The Politics of U.S.-Mexican Trade Integration
INGRAINED habits of thinking, instilled from childhood, among Mexicans and Americans impede analysis of the economics of a movement toward free trade and would complicate conclusion of a bilateral agreement even if the economic considerations weighed in its favor.1 It is not possible to do justice in a brief discussion to the origins of these national differences, but neither can they be ignored in a serious analysis. Most of this book deals with economic issues, but economics as practiced between nations is also politics. This chapter examines the reciprocal political attitudes and concerns and their implications for a movement to free trade.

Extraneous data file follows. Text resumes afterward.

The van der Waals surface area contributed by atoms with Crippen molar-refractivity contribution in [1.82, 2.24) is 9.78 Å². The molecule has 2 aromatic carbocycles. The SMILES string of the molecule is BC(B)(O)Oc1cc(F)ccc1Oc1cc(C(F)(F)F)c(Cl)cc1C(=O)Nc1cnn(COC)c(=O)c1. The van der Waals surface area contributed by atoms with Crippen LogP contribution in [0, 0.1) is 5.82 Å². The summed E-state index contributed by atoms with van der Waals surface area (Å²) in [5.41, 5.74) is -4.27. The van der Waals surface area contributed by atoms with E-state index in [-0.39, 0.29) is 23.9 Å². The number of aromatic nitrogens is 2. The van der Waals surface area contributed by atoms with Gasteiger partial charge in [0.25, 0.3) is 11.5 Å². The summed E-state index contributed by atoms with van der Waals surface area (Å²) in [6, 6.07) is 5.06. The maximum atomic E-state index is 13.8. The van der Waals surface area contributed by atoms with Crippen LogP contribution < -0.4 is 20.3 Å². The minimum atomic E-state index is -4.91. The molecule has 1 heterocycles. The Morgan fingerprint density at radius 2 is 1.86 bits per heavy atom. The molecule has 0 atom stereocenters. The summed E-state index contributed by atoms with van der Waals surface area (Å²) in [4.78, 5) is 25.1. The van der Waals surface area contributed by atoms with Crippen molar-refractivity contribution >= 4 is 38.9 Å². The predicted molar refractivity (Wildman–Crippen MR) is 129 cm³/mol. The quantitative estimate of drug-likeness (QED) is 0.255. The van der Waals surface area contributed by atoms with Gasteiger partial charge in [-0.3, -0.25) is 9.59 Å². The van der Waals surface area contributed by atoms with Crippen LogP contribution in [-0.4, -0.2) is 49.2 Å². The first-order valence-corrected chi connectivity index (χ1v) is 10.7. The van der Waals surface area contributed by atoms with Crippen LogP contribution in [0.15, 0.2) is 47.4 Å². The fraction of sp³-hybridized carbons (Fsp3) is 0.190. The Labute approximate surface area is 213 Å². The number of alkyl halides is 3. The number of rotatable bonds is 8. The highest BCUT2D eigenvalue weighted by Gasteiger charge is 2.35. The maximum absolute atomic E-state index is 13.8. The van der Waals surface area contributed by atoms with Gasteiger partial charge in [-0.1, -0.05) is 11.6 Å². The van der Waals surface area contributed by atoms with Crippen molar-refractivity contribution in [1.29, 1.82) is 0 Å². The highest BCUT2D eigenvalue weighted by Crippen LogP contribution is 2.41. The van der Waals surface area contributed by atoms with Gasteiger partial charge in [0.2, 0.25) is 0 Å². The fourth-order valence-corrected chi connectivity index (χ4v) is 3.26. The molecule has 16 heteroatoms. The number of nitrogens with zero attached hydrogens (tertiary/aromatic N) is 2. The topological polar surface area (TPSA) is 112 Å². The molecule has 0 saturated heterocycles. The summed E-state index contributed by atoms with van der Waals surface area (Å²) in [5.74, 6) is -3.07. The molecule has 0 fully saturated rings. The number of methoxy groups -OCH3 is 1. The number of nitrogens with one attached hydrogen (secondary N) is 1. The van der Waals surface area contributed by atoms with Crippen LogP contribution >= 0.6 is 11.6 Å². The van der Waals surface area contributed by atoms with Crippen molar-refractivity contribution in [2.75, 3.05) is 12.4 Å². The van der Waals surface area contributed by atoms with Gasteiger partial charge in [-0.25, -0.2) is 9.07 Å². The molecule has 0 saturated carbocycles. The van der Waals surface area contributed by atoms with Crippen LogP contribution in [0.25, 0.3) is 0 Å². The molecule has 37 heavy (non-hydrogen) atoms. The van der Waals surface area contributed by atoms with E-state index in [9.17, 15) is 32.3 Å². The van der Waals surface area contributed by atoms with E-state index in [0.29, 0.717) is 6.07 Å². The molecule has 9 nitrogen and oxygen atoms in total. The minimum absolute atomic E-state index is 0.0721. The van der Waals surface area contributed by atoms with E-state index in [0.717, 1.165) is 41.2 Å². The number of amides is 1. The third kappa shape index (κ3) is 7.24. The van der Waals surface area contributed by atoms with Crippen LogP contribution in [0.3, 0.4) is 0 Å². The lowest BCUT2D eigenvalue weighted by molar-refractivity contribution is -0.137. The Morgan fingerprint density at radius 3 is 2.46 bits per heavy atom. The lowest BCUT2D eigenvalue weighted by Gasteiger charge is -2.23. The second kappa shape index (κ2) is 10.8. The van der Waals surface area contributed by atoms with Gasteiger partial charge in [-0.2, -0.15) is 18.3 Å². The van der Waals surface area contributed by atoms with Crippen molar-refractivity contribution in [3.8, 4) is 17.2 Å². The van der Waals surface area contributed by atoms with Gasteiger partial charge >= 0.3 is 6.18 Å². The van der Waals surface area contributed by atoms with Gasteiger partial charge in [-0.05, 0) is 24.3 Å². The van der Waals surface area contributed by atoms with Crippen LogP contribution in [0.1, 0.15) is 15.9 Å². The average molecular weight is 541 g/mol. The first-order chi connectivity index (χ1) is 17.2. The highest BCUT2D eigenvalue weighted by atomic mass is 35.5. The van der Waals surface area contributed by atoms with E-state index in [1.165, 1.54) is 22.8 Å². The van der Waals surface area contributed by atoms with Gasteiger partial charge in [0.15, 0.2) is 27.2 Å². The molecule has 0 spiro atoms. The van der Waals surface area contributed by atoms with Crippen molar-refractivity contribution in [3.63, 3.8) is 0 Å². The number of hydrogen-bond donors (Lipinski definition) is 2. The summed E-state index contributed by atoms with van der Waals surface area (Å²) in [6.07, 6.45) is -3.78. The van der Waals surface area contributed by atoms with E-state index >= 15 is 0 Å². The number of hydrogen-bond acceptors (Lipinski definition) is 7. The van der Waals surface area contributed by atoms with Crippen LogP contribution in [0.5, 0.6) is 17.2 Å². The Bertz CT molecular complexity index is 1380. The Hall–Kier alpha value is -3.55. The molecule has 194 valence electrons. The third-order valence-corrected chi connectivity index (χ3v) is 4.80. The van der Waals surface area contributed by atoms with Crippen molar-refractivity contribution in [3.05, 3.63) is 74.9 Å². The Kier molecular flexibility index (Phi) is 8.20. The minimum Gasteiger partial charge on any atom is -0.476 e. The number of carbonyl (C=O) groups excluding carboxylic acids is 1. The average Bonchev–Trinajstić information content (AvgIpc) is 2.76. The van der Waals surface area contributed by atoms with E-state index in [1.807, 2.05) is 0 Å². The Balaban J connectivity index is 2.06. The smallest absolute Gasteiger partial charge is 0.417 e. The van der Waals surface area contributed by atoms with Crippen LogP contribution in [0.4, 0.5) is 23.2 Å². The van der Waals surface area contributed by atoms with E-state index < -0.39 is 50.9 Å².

Disparate power and conflicting histories are obstacles to greater trade integration between Mexico and the United States. However, other countries with mutual antagonism and distrust have concluded trade and economic integration arrangements despite these or, in the case of Germany and France, because of them. Distrust may even remain as trade is freed, which is what happened with Ireland in relation to the United Kingdom and with the Netherlands in relation to Germany, when each country sought the benefits of membership in the European Community. The French need not love the Germans to cooperate with them economically. Despite a continuing territorial dispute, Peru and Ecuador cooperate in the Andean Group, and even a war between El Salvador and Honduras did not lead to the withdrawal of either from the Central American Common Market. Trade arrangements can transcend political tensions.____________________